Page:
In my interminable research into the history of America’s relationship with Taiwan, my thoughts drift back 40 years to February 1979, a cold and snowy month which threatened to cool the Congress’s enthusiasm for a fight with President Jimmy Carter over his complicated and slapdash machinery for derecognizing Taipei. Arctic snowbanks and government shutdowns notwithstanding, the full memberships of the foreign relations committees in both houses of Congress convened their continuous series of hearings on the Carter Administration’s version of a “Taiwan Enabling Act” which stretched into the following month. On Taiwan, it was the second week of the jiwei (己未) “Year of the Ram,” and traditionally, the Ram’s Year is a year of “patience.” But it cannot have seemed, at the time, to be auspicious.
Yet, patience paid off for Taiwan. The clean legislation which emerged from the concurrent House and Senate consultations and deliberations was significantly more coherent than the original cut-and-paste drafts submitted by the State Department. The new and improved “Taiwan Relations Act” included two entire sections which Senator Jacob Javits (R-NY) described as “functionally equivalent to a security treaty” taking the place, to the horror of the State Department, of the expiring “US-ROC Mutual Defense Treaty.” On the other hand, the TRA preserved State Department language that ensured that Taiwan would be treated as the functional equivalent of an independent country in American law by American government entities on all levels, something State Department lawyers knew was essential to future US relations with Taiwan.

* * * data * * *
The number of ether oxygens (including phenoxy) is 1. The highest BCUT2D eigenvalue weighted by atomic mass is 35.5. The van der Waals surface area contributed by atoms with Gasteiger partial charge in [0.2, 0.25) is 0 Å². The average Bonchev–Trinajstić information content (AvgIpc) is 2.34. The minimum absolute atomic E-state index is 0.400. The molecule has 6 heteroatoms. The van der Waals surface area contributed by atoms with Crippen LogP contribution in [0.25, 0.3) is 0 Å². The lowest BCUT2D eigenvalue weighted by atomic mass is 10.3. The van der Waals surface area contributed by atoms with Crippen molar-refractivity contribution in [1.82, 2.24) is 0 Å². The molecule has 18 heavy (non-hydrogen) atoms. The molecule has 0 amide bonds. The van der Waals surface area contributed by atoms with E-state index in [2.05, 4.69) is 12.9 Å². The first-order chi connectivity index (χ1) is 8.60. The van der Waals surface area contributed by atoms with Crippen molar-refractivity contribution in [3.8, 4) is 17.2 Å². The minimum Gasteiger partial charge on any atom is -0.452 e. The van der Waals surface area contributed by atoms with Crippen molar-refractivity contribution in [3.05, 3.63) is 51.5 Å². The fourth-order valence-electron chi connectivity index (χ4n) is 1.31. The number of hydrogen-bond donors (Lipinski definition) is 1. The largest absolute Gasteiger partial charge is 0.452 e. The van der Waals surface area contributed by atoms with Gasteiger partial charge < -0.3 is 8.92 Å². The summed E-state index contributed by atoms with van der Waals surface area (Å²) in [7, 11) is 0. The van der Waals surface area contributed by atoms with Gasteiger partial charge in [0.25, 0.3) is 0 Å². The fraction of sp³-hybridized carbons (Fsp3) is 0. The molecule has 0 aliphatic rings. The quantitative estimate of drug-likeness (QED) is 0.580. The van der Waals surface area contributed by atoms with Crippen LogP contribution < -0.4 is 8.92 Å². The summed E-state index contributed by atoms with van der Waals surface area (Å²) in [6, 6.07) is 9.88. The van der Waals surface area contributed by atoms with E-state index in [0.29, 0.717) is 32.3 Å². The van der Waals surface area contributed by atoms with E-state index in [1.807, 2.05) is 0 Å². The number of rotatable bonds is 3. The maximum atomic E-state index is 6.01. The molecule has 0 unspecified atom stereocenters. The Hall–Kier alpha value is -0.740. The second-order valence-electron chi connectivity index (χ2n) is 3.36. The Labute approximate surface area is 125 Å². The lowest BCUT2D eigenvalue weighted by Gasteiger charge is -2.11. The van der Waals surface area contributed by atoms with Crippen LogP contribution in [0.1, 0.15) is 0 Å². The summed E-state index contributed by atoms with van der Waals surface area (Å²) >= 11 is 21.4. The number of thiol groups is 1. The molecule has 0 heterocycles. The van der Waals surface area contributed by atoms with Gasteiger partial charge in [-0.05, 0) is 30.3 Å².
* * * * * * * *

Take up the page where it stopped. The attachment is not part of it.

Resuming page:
But the sections which were the least sexy were also the most abstruse and opaque to the untrained eye. They were the Potemkin bureaucracy of shadow go-betweens actually intended to execute the totality of official American relations with Taiwan, known as “The American Institute in Taiwan.” It was over these sections of vague descriptions of minimal congressional supervision and oversight, that the transcripts of Senate and House deliberations reflect the purblindness of eyeballs glazed-over.
The Congress had long been aware that “normal” diplomatic relations with China demanded that the United States have “abnormal” relations with Taiwan. At one point, the requirement that the US abandon Taiwan was so outrageous that even Chairman Mao Zedong (毛澤東) could not understand why the United States wanted to go through with it. “We have established diplomatic relations with the Soviet Union and with India,” he once explained to Secretary of State Henry Kissinger, “but they are not even as good as our relations with you.” Mao continued, “this issue is not an important one, the issue of the overall international situation is the important one.”
But in December 1978, Mao was dead, and his successor, Deng Xiaoping (鄧小平), anticipated a war with Vietnam and the concomitant nuclear threats from the Soviet Union. Deng suddenly relaxed the conditions for US recognition, no longer stipulating that the US cease arms sales to Taiwan, or that all treaties and agreements be invalidated. This came as a surprise in the State Department which had developed only inchoate notions of how an “unofficial,” non-governmental corporation could assume the complex and interconnected burdens of America’s official relations with Taiwan. As the late David Dean describes it in his important memoir “Unofficial Diplomacy,” an “American Institute in Taiwan” was pulled together on an ad hoc basis by the late Richard Holbrooke, Assistant Secretary of State for East Asian Affairs, after the December 15 normalization agreement and hastily staffed with retired foreign service officers on the authority of Secretary Holbrooke’s initials.
Nowhere, for example, does David Dean discuss consultations with the Congress on staff, or anything resembling the constitutionally-prescribed “advice and consent” that attends any president’s nomination of persons entrusted as “Ambassadors, other public Ministers and Consuls.”